At the height of An Gorta Mór (The Great Hunger), 1,490 men, women and children set out from Strokestown (Co. Roscommon, Ireland) bound for Canada. Guided by a landlord’s land agent, the walk would see half of them perish, evicted from their original homes. This route is now The National Famine Way.

177-years on 12+ individuals from The National Famine Way, Strokestown Park and Museum and Liverpool’s Irish Famine Trail will embark on the 165km evictee route. Starting on 19 May, the walk will raise vital funds to support the Liverpool Irish Festival’s ongoing conservation, digitisation and upgrades to the Liverpool Irish Famine Trail.

People who’d like to donate can do so here:

During the pilgrimage, the Liverpool group will carry a pair of bronze shoes. Cast from an original 1800s pair found at the Strokestown Estate these shoes are the symbol of The National Famine Way. Eight more pairs will be cast and shipped to Canada as a lasting memorial of this harrowing story. They’ll be homed in Grosse Île, St John’s Newfoundland, Quebec City, Montreal, Ottawa. Toronto, Niagara, Saint John Partridge Island and Hamilton. From 19-25 May the group will be joined by the Ambassador of Ireland to Canada, Dr Eamonn McKee, representing the destination the 1,490 were hoping to reach; Canada. Half perished. All the shoes contribute to a Global Irish Famine Way programme, which will see bronze shoes hosted across the world, including Liverpool.

Once the 165km to Dublin is complete, the Liverpool walkers will escort the bronze shoes by ferry to Holyhead; by road to Birkenhead and by ferry to Mersey Ports. From there, they’ll walk the shoes to Clarence Dock, where 1.3m Irish Famine poor were brought in to Liverpool during An Gorta Mór. The group will carry the shoes to the Irish Famine Memorial at  St Luke’s Church, known locally as the Bombed-Out Church. The Clarence-Dock-to-St-Luke’s walk will be repeated, with the public, on Sun 27 Oct 2024 ahead of an official Irish Famine Memorial event. Martin Fraser, Irish Ambassador to the United Kingdom, and Sarah Mangan, Irish Consul General to the North of England, will join the public walk on 27 Oct 2024, which will see the shoes taken once more from the docks to the memorial.

The shoes mark a reconnection between Ireland’s famine emigrants and the Liverpool Irish Famine Trail. As custodian of the Trail, the Festival shares and preserves the Trail sites and their stories for future generations.

The route

Beginning in Strokestown (19 May) the shoes will be walked to Dublin via EPIC (25 May). At EPIC there will be a short ceremony with Ambassador McKee. The following day, the Liverpool group will sail to Holyhead (26 May); to take the shoes by road to Seacombe (Birkenhead) and ferry to the Mersey Port (27 May). The group will walk the shoes to Clarence Dock Gates and on to St Luke’s Church (Liverpool, 27 May). The shoes will be kept by the Festival and shown in an exhibition in October. They’ll be processed to the memorial again on 27 Oct 2024. Work is ongoing to find them a permanent home. In the meantime, like their Irish Famine counterparts, they will find temporary accommodation in the region.

What the funds will support

The walk’s key purpose is to connect Strokestown, Liverpool and Canada. Having people from all three countries walk together is a unique event. The Liverpool participants are using the once-in-a-lifetime opportunity to raise money to maintain the legacy and history of the Liverpool Irish Famine Trail for future generations. Funds raised will contribute to:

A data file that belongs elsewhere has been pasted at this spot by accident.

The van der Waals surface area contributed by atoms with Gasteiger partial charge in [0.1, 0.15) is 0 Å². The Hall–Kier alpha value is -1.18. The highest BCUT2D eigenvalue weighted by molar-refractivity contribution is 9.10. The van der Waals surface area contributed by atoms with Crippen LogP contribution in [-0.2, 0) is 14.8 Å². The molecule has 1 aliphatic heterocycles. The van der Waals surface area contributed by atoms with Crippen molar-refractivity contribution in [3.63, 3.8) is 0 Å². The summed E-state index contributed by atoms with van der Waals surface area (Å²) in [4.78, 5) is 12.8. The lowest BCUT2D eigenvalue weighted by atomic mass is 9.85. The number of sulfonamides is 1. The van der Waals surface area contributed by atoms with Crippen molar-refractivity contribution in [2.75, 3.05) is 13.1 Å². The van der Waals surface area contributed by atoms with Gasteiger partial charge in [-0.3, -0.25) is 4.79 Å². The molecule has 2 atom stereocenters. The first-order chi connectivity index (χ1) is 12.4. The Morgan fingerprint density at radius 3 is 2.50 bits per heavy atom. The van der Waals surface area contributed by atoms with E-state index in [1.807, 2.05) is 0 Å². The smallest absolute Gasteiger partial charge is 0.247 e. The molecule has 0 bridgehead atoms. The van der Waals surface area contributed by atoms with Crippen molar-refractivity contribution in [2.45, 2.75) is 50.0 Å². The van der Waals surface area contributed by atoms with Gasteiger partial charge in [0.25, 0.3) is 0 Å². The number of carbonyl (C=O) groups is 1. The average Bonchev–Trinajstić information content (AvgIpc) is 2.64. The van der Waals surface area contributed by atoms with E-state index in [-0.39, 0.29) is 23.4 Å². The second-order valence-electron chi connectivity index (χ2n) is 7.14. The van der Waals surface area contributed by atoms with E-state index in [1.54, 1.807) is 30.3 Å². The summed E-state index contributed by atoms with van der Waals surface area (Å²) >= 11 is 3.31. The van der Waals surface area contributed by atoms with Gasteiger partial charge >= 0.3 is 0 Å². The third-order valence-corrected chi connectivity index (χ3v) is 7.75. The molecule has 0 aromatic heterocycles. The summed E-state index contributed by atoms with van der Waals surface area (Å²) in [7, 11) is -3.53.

• Forging the bronze shoes creating a tangible heritage reference. These will connect Strokestown, Liverpool and 8+ sites in Canada via the Global Irish Famine Way, which is still growing its international links. This pair will eventually find a permanent home in Liverpool, just as the original migrants did
  • maintaining the existing trail and its heritage, whilst exploring and researching new sites of relevance. As custodians of the Trail, the Festival team are in the process of refreshing the memorial monument and plaques, which have served as a poignant marker since 1998
  • developing technology to enable visitors — local and remote — to explore and understand the importance and relevance of the Irish Famine story to our city and its communities.

Want to donate? Please visit:

Liverpool Irish Festival Artistic Director and CEO, Emma Smith says:

“This walk will raise vital funds for the Trail, as well as awareness about the rich research and work being done to commemorate An Gorta Mór. Famine awareness has progressed as revisionist and post-colonial history is revealing new perspectives that warrant investigation, appreciation and advocacy. This knowledge will be shared.

“The Trail’s seven plaques, memorial ground and other sites are linked by little, bar a few people’s memory, despite its deep significance to Merseyside’s history and heritage. It needs recognition, particularly for those tracing their genealogy and tourists (local, national and international) connecting with Liverpool’s life”.

Sarah Mangan, Consul General of Ireland, notes:

“It’s especially poignant to be invited to join this commemorative walk, carrying the bronze shoes representing our Irish migrant’s journey. We are deeply appreciative of the Festival’s work in highlighting the complex story of Irish migration to and through Liverpool, and commend the ambition to formalise links between the work happening in Liverpool with international sites, such as Strokestown Park and Museum, The National Famine Way (Ireland) and Canada. We wish the team well in raising the funds needed to further invest in saving the sites and stories of our ancestors and the impact of An Gorta Mór”.

Categories: News

Subscribe to our mailing list